- Date: May 24-25, 1856
- Location: Pottawatomie Creek, Franklin County, Kansas
- Adversaries: Abolitionists affiliated with John Brown vs. proslavery Kansas settlers
- Casualites: Five proslavery fatalities
- Results: Massacre of the proslavery settlers
On the night of May 24, 1856, the radical abolitionist John Brown, five of his sons, and three other associates murdered five proslavery men at three different cabins along the banks of Pottawatomie Creek, near present-day Lane, Kansas. Brown had been enraged by both the sacking of the anti-slavery town of Lawrence several days before and the vicious attack on Charles Sumner on the floor of the U.S. Senate, in which Representative Preston Brooks, of South Carolina, relentlessly beat Sumner with a cane. The killings at Pottawatomie Creek marked the beginning of the bloodletting of the “Bleeding Kansas” period, as both sides of the slavery issue embarked on a campaign of terror, intimidation, and armed conflict that lasted throughout the summer.
Three days prior to the massacre, on May 21, Brown and the “Pottawatomie Company,” an informal militia group, marched toward Lawrence to protect the town from the proslavery men intent on its destruction. After joining with a similar company from the anti-slavery town of Osawatomie, the men traveled north until they received word that they were too late to prevent the attack on the town, which resulted in the destruction of the Free State Hotel and the offices of the free state newspapers, as well as the looting of many homes and businesses.
While camped near Palmyra, Brown resolved to take his revenge on his proslavery neighbors.
While camped near Palmyra, Brown resolved to take his revenge on his proslavery neighbors and enlisted the help of an associate, named James Townsley, to carry him, his sons Frederick, Oliver, Owen, Salmon, and Watson, as well as his son-in-law Henry Thompson back toward Pottawatomie Creek while a sympathetic Theodore Weiner followed on horseback. After crossing Mosquito Creek, the men camped for the night of May 23rd and most of the following day.
Around 10:00 p.m. on the 24th, the Brown party left their campsite, headed for the cabin of proslavery settler James Doyle, and demanded that he and his sons come outside. They were led a short distance from the cabin, where John Brown shot James Doyle in the head with his pistol as two of Brown’s sons hacked James's sons, Drury and William Doyle, to death with swords. A third son, 16-year-old John Doyle, was spared.
The party then traveled to Allen Wilkinson’s home, where, against the protestations of Wilkinson’s wife, who was sick with the measles, they took Wilkinson and hacked him to death, leaving his body alongside the road.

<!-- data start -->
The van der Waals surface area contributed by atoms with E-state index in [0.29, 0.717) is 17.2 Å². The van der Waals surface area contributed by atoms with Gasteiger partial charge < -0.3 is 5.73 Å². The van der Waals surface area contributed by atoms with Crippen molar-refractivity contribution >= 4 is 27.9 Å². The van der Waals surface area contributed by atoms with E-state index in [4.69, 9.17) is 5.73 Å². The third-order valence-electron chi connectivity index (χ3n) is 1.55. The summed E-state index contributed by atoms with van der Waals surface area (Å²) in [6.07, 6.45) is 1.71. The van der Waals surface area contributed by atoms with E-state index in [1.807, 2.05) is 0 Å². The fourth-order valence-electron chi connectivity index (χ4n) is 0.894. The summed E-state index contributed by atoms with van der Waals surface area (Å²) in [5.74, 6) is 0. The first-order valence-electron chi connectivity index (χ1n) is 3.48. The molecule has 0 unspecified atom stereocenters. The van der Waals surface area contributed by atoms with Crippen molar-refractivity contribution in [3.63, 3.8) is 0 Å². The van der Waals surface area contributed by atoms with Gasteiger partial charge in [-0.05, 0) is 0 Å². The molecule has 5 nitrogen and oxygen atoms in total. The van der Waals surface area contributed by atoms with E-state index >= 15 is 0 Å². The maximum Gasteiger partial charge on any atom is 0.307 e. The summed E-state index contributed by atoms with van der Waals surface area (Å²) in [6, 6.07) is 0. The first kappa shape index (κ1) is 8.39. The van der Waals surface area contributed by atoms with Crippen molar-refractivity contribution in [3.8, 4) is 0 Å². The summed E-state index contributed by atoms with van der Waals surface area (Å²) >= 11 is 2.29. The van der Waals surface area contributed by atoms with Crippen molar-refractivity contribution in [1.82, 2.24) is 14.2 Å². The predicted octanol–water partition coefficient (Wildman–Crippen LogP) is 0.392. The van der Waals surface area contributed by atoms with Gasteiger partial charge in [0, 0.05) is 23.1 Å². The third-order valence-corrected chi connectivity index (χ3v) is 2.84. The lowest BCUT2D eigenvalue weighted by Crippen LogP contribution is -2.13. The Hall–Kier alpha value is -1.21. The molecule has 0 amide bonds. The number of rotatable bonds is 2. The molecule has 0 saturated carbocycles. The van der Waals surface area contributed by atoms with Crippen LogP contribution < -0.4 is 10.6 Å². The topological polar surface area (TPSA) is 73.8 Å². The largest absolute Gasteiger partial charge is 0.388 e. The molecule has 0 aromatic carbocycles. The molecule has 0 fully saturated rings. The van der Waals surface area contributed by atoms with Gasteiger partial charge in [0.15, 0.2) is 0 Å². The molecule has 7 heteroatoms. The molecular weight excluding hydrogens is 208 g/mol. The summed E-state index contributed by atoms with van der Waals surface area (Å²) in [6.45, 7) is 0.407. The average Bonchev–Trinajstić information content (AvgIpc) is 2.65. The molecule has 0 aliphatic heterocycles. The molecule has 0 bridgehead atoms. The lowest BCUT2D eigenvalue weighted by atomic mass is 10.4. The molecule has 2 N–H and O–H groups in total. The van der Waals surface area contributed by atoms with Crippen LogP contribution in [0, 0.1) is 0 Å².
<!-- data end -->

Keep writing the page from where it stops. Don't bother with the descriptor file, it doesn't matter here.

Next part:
They then crossed to the south bank of the creek at Dutch Henry’s ford (named for “Dutch” Henry Sherman) and approached the home of James Harris. Here Brown’s group found several men and questioned them about their views on slavery and whether they had participated in the attack on Lawrence earlier in the week. William Sherman’s answers did not satisfy Brown, and he was killed behind the residence and his body left in the creek. The Browns then disappeared into the night.Shortly after the massacre, Eastern abolitionists seeking to distance Brown from it denied his presence there. However, an 1879 testimony by James Townsley, an abolitionist friend of Brown, indicates that Brown personally led the massacre.
They did not, however, disappear from the "Bleeding Kansas" scene. News of the attacks inflamed the territory, as both pro- and antislavery families fled for their lives. The irregular warfare extended beyond political motivations – it became personal and mercilessly brutal. Men on both sides continued to organize into armed groups and began patrolling the area in search of their enemies, resulting in engagements such as the Battle of Black Jack (where Brown took a number of proslavery men prisoner) and the Battle of Osawatomie, in which Brown and his men were unable to protect the anti-slavery town from being looted and burned by border ruffians and Brown’s son Frederick was killed.
By fall, the new territorial governor, John Geary, had largely restored order in the territory, although violence flared up regularly until 1858 and periodically after that. The Pottawatomie Massacre and the other attacks that marked “Bleeding Kansas” are considered by many historians to have been the opening shots of the Civil War.
Etcheson, Nicole. Bleeding Kansas: Contested Liberty in the Civil War Era. Lawrence: University Press of Kansas, 2004.
Goodrich, Thomas. War to the Knife: Bleeding Kansas, 1854-1861. Mechanicsburg, PA: Stackpole Books, 1998.
Reynolds, David S. John Brown, Abolitionist: The Man Who Killed Slavery, Sparked the Civil War, and Seeded Civil Rights. New York: Alfred A. Knopf, 2005.